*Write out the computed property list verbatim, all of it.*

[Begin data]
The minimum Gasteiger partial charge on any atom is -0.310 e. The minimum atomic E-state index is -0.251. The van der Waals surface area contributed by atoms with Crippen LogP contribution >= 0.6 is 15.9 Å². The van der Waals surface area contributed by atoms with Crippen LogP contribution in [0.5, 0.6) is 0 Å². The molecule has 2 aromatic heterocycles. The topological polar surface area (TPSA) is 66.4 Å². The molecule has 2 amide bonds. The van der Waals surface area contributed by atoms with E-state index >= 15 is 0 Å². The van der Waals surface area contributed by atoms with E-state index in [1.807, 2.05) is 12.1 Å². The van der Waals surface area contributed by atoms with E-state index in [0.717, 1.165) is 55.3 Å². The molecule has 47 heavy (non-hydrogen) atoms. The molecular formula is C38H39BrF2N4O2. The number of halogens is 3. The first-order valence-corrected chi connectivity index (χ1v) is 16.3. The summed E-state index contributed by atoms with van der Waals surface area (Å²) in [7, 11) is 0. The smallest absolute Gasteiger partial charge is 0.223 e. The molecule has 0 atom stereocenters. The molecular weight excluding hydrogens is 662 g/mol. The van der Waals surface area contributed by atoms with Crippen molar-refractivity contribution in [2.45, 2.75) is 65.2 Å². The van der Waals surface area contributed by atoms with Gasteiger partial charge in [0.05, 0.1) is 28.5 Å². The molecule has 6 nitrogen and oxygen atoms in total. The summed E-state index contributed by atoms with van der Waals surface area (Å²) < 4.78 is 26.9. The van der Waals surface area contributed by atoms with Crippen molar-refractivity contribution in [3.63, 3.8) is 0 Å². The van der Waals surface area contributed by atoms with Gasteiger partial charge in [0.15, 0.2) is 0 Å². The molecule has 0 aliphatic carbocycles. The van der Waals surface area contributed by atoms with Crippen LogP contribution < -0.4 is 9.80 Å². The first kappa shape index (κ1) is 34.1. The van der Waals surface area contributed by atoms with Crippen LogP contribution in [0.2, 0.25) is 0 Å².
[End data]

The minimum Gasteiger partial charge on any atom is -0.310 e. The minimum atomic E-state index is -0.251. The van der Waals surface area contributed by atoms with Crippen LogP contribution >= 0.6 is 15.9 Å². The van der Waals surface area contributed by atoms with Crippen LogP contribution in [0.5, 0.6) is 0 Å². The molecule has 2 aromatic heterocycles. The topological polar surface area (TPSA) is 66.4 Å². The molecule has 2 amide bonds. The van der Waals surface area contributed by atoms with E-state index >= 15 is 0 Å². The van der Waals surface area contributed by atoms with E-state index in [1.807, 2.05) is 12.1 Å². The van der Waals surface area contributed by atoms with E-state index in [0.717, 1.165) is 55.3 Å². The molecule has 47 heavy (non-hydrogen) atoms. The molecular formula is C38H39BrF2N4O2. The number of halogens is 3. The first-order valence-corrected chi connectivity index (χ1v) is 16.3. The summed E-state index contributed by atoms with van der Waals surface area (Å²) in [7, 11) is 0. The smallest absolute Gasteiger partial charge is 0.223 e. The molecule has 0 atom stereocenters. The molecular weight excluding hydrogens is 662 g/mol. The van der Waals surface area contributed by atoms with Crippen molar-refractivity contribution in [2.45, 2.75) is 65.2 Å². The van der Waals surface area contributed by atoms with Gasteiger partial charge in [0.05, 0.1) is 28.5 Å². The molecule has 6 nitrogen and oxygen atoms in total. The summed E-state index contributed by atoms with van der Waals surface area (Å²) < 4.78 is 26.9. The van der Waals surface area contributed by atoms with Crippen molar-refractivity contribution in [3.63, 3.8) is 0 Å². The van der Waals surface area contributed by atoms with Gasteiger partial charge in [0.15, 0.2) is 0 Å². The molecule has 0 aliphatic carbocycles. The van der Waals surface area contributed by atoms with Crippen LogP contribution < -0.4 is 9.80 Å². The first kappa shape index (κ1) is 34.1. The van der Waals surface area contributed by atoms with Crippen LogP contribution in [0.2, 0.25) is 0 Å².